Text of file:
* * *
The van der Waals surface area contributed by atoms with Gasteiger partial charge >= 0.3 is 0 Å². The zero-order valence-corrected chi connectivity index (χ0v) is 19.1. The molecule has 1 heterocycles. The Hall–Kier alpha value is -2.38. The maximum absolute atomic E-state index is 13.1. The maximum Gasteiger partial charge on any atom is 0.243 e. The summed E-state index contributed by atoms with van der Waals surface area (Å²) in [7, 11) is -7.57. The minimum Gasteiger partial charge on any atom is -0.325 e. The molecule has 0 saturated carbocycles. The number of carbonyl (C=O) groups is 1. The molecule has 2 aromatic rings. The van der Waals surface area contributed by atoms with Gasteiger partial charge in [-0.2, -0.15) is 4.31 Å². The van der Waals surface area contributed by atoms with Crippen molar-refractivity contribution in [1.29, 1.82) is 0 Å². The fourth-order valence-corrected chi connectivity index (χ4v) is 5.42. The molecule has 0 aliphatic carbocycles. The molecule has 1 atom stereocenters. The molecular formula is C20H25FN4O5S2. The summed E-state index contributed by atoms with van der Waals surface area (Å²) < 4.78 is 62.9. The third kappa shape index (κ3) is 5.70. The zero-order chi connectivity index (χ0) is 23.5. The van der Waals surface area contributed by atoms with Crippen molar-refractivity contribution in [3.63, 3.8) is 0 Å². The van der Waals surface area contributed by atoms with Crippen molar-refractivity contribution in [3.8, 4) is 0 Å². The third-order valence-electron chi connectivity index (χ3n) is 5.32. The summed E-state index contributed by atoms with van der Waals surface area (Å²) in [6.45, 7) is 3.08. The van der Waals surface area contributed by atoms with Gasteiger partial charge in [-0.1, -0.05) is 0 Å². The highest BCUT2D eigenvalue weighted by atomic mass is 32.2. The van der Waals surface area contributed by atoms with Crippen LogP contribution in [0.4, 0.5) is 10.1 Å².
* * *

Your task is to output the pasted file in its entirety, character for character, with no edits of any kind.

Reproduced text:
The van der Waals surface area contributed by atoms with Gasteiger partial charge >= 0.3 is 0 Å². The zero-order valence-corrected chi connectivity index (χ0v) is 19.1. The molecule has 1 heterocycles. The Hall–Kier alpha value is -2.38. The maximum absolute atomic E-state index is 13.1. The maximum Gasteiger partial charge on any atom is 0.243 e. The summed E-state index contributed by atoms with van der Waals surface area (Å²) in [7, 11) is -7.57. The minimum Gasteiger partial charge on any atom is -0.325 e. The molecule has 0 saturated carbocycles. The number of carbonyl (C=O) groups is 1. The molecule has 2 aromatic rings. The van der Waals surface area contributed by atoms with Gasteiger partial charge in [-0.2, -0.15) is 4.31 Å². The van der Waals surface area contributed by atoms with Crippen molar-refractivity contribution in [1.29, 1.82) is 0 Å². The fourth-order valence-corrected chi connectivity index (χ4v) is 5.42. The molecule has 0 aliphatic carbocycles. The molecule has 1 atom stereocenters. The molecular formula is C20H25FN4O5S2. The summed E-state index contributed by atoms with van der Waals surface area (Å²) < 4.78 is 62.9. The third kappa shape index (κ3) is 5.70. The zero-order chi connectivity index (χ0) is 23.5. The van der Waals surface area contributed by atoms with Crippen molar-refractivity contribution in [3.63, 3.8) is 0 Å². The van der Waals surface area contributed by atoms with Crippen molar-refractivity contribution in [3.8, 4) is 0 Å². The third-order valence-electron chi connectivity index (χ3n) is 5.32. The summed E-state index contributed by atoms with van der Waals surface area (Å²) in [6.45, 7) is 3.08. The van der Waals surface area contributed by atoms with Gasteiger partial charge in [-0.1, -0.05) is 0 Å². The highest BCUT2D eigenvalue weighted by atomic mass is 32.2. The van der Waals surface area contributed by atoms with Crippen LogP contribution in [0.4, 0.5) is 10.1 Å².